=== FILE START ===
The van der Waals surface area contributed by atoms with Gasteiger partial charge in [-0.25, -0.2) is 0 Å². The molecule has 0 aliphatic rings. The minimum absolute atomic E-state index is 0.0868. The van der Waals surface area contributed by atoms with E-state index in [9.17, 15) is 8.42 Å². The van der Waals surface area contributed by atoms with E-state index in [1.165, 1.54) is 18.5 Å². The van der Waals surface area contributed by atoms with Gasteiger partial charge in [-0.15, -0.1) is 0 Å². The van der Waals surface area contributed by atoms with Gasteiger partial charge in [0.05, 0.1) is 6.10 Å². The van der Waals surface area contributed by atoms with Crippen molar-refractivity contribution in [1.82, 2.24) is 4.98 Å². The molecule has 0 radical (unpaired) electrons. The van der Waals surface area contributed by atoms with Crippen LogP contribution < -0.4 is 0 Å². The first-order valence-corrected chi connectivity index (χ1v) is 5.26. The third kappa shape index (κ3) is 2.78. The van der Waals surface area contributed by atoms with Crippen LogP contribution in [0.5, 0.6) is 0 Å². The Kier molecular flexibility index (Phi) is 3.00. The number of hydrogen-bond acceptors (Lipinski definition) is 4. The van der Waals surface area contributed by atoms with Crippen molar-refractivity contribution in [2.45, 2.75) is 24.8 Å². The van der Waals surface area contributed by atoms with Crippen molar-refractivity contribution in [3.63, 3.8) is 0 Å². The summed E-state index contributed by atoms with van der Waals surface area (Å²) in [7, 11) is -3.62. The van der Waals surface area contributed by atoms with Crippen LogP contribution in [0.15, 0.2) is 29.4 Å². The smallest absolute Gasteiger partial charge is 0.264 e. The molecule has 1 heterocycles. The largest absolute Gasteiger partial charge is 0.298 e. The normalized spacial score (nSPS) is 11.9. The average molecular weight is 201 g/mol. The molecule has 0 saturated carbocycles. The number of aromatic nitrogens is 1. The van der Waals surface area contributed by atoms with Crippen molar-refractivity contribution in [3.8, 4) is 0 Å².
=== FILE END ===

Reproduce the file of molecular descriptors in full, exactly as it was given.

The van der Waals surface area contributed by atoms with Gasteiger partial charge in [-0.25, -0.2) is 0 Å². The molecule has 0 aliphatic rings. The minimum absolute atomic E-state index is 0.0868. The van der Waals surface area contributed by atoms with E-state index in [9.17, 15) is 8.42 Å². The van der Waals surface area contributed by atoms with E-state index in [1.165, 1.54) is 18.5 Å². The van der Waals surface area contributed by atoms with Gasteiger partial charge in [-0.15, -0.1) is 0 Å². The van der Waals surface area contributed by atoms with Gasteiger partial charge in [0.05, 0.1) is 6.10 Å². The van der Waals surface area contributed by atoms with Crippen molar-refractivity contribution in [1.82, 2.24) is 4.98 Å². The molecule has 0 radical (unpaired) electrons. The van der Waals surface area contributed by atoms with Crippen LogP contribution < -0.4 is 0 Å². The first-order valence-corrected chi connectivity index (χ1v) is 5.26. The third kappa shape index (κ3) is 2.78. The van der Waals surface area contributed by atoms with Crippen LogP contribution in [0.5, 0.6) is 0 Å². The Kier molecular flexibility index (Phi) is 3.00. The number of hydrogen-bond acceptors (Lipinski definition) is 4. The van der Waals surface area contributed by atoms with Crippen molar-refractivity contribution in [2.45, 2.75) is 24.8 Å². The van der Waals surface area contributed by atoms with Crippen molar-refractivity contribution in [3.63, 3.8) is 0 Å². The summed E-state index contributed by atoms with van der Waals surface area (Å²) in [7, 11) is -3.62. The van der Waals surface area contributed by atoms with Crippen LogP contribution in [0.15, 0.2) is 29.4 Å². The smallest absolute Gasteiger partial charge is 0.264 e. The molecule has 1 heterocycles. The largest absolute Gasteiger partial charge is 0.298 e. The normalized spacial score (nSPS) is 11.9. The average molecular weight is 201 g/mol. The molecule has 0 saturated carbocycles. The number of aromatic nitrogens is 1. The van der Waals surface area contributed by atoms with Crippen molar-refractivity contribution in [3.8, 4) is 0 Å².